- 38 years blew through the window and landed in my palm.
- Twins – our momma goat gave birth to twins. Our first goat birth.
- We finally earned our wheels.
1. meet jellyspoons, mocha, and james
3. llama kisses
1. meet jellyspoons, mocha, and james
3. llama kisses
The time will come
when, with elation
you will greet yourself arriving
at your own door, in your own mirror
and each will smile at the other’s welcome,
and say, sit here. Eat.
You will love again the stranger who was your self.
Give wine. Give bread. Give back your heart
to itself, to the stranger who has loved you
all your life, whom you ignored
for another, who knows you by heart.
Take down the love letters from the bookshelf,
the photographs, the desperate notes,
peel your own image from the mirror.
Sit. Feast on your life.
poem: Love after Love by Derek Walcott
image: Graciela Iturbide, Quince años, 1985
No society that loved children would consign nearly one in five to poverty. No society that loved its children would put them in front of television for 4 hours each day. No society that loved its children would lace their food, air, water, and soil with thousands of chemicals whose total effect cannot be known. No society that loved its children would build so many prisons and so few parks and schools. No society that loved its children would teach them to recognize over 1,000 corporate logos but fewer than a dozen plants and animals native to their home places. No society that loved its children would divorce them so completely from contact with soils, forests, streams, and wildlife. No society that loved its children would create places like the typical suburb or shopping mall. No society that loved its children would casually destroy real neighborhoods and communities in order to build even more highways. No society that loved its children would build so many glitzy sports stadiums while its public schools fall apart. No society that loved its children would build more shopping malls than high schools. No society that loved its children would pave over 1,000,000 acres each year for even more shopping malls and parking lots. No society that loved its children would knowingly run even a small risk of future climatic disaster. No society that loved its children would use the practice of discounting in order to ignore its future problems. No society that loved its children would leave behind a legacy of ugliness and biotic impoverishment.
The people I love the best
jump into work head first
without dallying in the shallows
and swim off with sure strokes almost out of sight.
They seem to become natives of that element,
the black sleek heads of seals
bouncing like half-submerged balls.
I love people who harness themselves, an ox to a heavy cart,
who pull like water buffalo, with massive patience,
who strain in the mud and the muck to move things forward,
who do what has to be done, again and again.
I want to be with people who submerge
in the task, who go into the fields to harvest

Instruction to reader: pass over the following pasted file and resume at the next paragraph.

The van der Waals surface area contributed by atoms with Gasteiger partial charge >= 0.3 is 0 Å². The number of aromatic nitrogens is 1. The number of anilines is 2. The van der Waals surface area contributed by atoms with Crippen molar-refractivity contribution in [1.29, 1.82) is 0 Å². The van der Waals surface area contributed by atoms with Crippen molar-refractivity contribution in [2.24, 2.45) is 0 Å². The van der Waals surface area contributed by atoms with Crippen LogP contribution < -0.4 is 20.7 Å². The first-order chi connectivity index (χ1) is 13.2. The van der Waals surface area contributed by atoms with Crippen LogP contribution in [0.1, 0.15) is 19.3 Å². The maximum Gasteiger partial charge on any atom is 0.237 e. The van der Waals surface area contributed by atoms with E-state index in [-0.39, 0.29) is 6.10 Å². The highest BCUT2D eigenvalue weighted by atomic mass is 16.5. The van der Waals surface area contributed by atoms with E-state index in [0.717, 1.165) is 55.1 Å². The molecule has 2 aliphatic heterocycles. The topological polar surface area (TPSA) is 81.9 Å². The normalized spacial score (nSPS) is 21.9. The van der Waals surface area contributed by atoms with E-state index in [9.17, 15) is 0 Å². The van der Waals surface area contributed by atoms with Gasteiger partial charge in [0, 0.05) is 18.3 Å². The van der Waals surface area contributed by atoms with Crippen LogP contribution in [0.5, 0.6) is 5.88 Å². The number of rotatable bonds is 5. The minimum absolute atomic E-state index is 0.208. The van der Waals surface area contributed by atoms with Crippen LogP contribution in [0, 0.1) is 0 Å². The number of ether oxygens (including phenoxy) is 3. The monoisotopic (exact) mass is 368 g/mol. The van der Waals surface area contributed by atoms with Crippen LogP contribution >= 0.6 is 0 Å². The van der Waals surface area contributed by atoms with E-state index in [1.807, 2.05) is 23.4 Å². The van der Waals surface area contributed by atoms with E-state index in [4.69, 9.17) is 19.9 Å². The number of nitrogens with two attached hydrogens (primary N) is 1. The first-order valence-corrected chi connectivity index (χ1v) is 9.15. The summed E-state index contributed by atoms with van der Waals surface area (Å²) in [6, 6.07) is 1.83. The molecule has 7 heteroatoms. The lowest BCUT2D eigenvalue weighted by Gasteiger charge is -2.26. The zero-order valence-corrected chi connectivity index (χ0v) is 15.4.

and work in a row and pass the bags along,
who are not parlor generals and field deserters
but move in a common rhythm
when the food must come in or the fire be put out.
The work of the world is common as mud.
Botched, it smears the hands, crumbles to dust.
But the thing worth doing well done
has a shape that satisfies, clean and evident.
Greek amphoras for wine or oil,
Hopi vases that held corn, are put in museums
but you know they were made to be used.
The pitcher cries for water to carry
and a person for work that is real.
my love for macrame includes one day learning how to do it.
+ Waxed cord—you can also use hemp, yarn, suede cording, or any type of string, really.
+ A flat surface—a board, piece of cardboard, or a wall all work.
+ 4 push pins or nails
Instructions for a macrame friendship bracelet:
Step 1: Cut one piece of cord at 1 ½ yards long and another 2 ½ yards long. Fold the two strands in half and pin them into the wood, cardboard, or wall at their middle. The two longer strands will be doing the knotting, so make sure they are on the outside and the short strands are on the inside. Pin the inside strands in place.
Step 2: To make a square knot, first create a loop with the left outside strand, tucking it under the two middle strands and over the right outside strand. Create a loop with the right outside strand, this time crossing over the two middle strands and tucking under the left outside strand.
Step 3: Reverse the process, crossing the left strand over the middle and under the right one and the right strand under the middle and over the left. Pull both outside strands up and out until you create a knot on the two strands in the middle.
Step 4: Repeat step 2 and 3 until you have created a series on knots—under and over, over and under, then pull. You can continue with this knot to make a full bracelet (jump to step 9 to finish), or you can move on to step 5 to learn a half knot, which looks like a twist.
Step 5: For the half knot, the string in your left hand will always go under then over, and the strand in your right hand will always go over then under.
Step 6: Pull and repeat 5 until you have about 2 inches of loose string at the bottom of the bracelet, and tie the ends into a knot.
Step 7: Take the bracelet off the board and pull the end knot through the loop at the top. Ta-da! You have a macramé friendship bracelet.